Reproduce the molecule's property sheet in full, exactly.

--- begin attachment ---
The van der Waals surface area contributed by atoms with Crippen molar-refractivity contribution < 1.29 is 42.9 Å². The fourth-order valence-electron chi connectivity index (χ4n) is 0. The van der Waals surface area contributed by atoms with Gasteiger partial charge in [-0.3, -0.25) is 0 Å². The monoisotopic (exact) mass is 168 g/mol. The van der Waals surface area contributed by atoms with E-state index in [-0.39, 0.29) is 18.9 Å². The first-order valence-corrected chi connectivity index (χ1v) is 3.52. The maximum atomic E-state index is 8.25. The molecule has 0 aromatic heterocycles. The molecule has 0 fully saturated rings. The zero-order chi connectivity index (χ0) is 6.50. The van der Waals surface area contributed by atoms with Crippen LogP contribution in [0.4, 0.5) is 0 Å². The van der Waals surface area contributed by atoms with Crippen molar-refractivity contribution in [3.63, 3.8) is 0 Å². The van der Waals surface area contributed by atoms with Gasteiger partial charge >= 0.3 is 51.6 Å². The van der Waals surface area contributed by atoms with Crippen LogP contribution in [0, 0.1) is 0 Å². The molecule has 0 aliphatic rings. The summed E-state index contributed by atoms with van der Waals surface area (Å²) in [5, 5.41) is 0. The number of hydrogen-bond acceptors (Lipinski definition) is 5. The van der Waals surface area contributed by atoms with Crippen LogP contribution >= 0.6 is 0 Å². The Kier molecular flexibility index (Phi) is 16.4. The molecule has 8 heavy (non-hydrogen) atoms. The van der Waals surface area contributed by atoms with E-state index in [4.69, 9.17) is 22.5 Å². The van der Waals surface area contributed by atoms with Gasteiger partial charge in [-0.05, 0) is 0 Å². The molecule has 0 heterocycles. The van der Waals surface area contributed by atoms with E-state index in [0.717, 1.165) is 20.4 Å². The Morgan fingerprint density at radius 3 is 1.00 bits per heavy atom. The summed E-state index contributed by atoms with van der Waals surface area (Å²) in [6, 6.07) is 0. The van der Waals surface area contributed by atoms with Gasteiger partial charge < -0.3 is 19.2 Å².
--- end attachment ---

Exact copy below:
The van der Waals surface area contributed by atoms with Crippen molar-refractivity contribution < 1.29 is 42.9 Å². The fourth-order valence-electron chi connectivity index (χ4n) is 0. The van der Waals surface area contributed by atoms with Gasteiger partial charge in [-0.3, -0.25) is 0 Å². The monoisotopic (exact) mass is 168 g/mol. The van der Waals surface area contributed by atoms with E-state index in [-0.39, 0.29) is 18.9 Å². The first-order valence-corrected chi connectivity index (χ1v) is 3.52. The maximum atomic E-state index is 8.25. The molecule has 0 aromatic heterocycles. The molecule has 0 fully saturated rings. The zero-order chi connectivity index (χ0) is 6.50. The van der Waals surface area contributed by atoms with Crippen LogP contribution in [0.4, 0.5) is 0 Å². The van der Waals surface area contributed by atoms with Crippen molar-refractivity contribution in [3.63, 3.8) is 0 Å². The van der Waals surface area contributed by atoms with Gasteiger partial charge >= 0.3 is 51.6 Å². The van der Waals surface area contributed by atoms with Crippen LogP contribution in [0, 0.1) is 0 Å². The molecule has 0 aliphatic rings. The summed E-state index contributed by atoms with van der Waals surface area (Å²) in [5, 5.41) is 0. The number of hydrogen-bond acceptors (Lipinski definition) is 5. The van der Waals surface area contributed by atoms with Crippen LogP contribution >= 0.6 is 0 Å². The Kier molecular flexibility index (Phi) is 16.4. The molecule has 8 heavy (non-hydrogen) atoms. The van der Waals surface area contributed by atoms with E-state index in [4.69, 9.17) is 22.5 Å². The van der Waals surface area contributed by atoms with Gasteiger partial charge in [-0.05, 0) is 0 Å². The molecule has 0 heterocycles. The van der Waals surface area contributed by atoms with E-state index in [0.717, 1.165) is 20.4 Å². The Morgan fingerprint density at radius 3 is 1.00 bits per heavy atom. The summed E-state index contributed by atoms with van der Waals surface area (Å²) in [6, 6.07) is 0. The van der Waals surface area contributed by atoms with Gasteiger partial charge < -0.3 is 19.2 Å².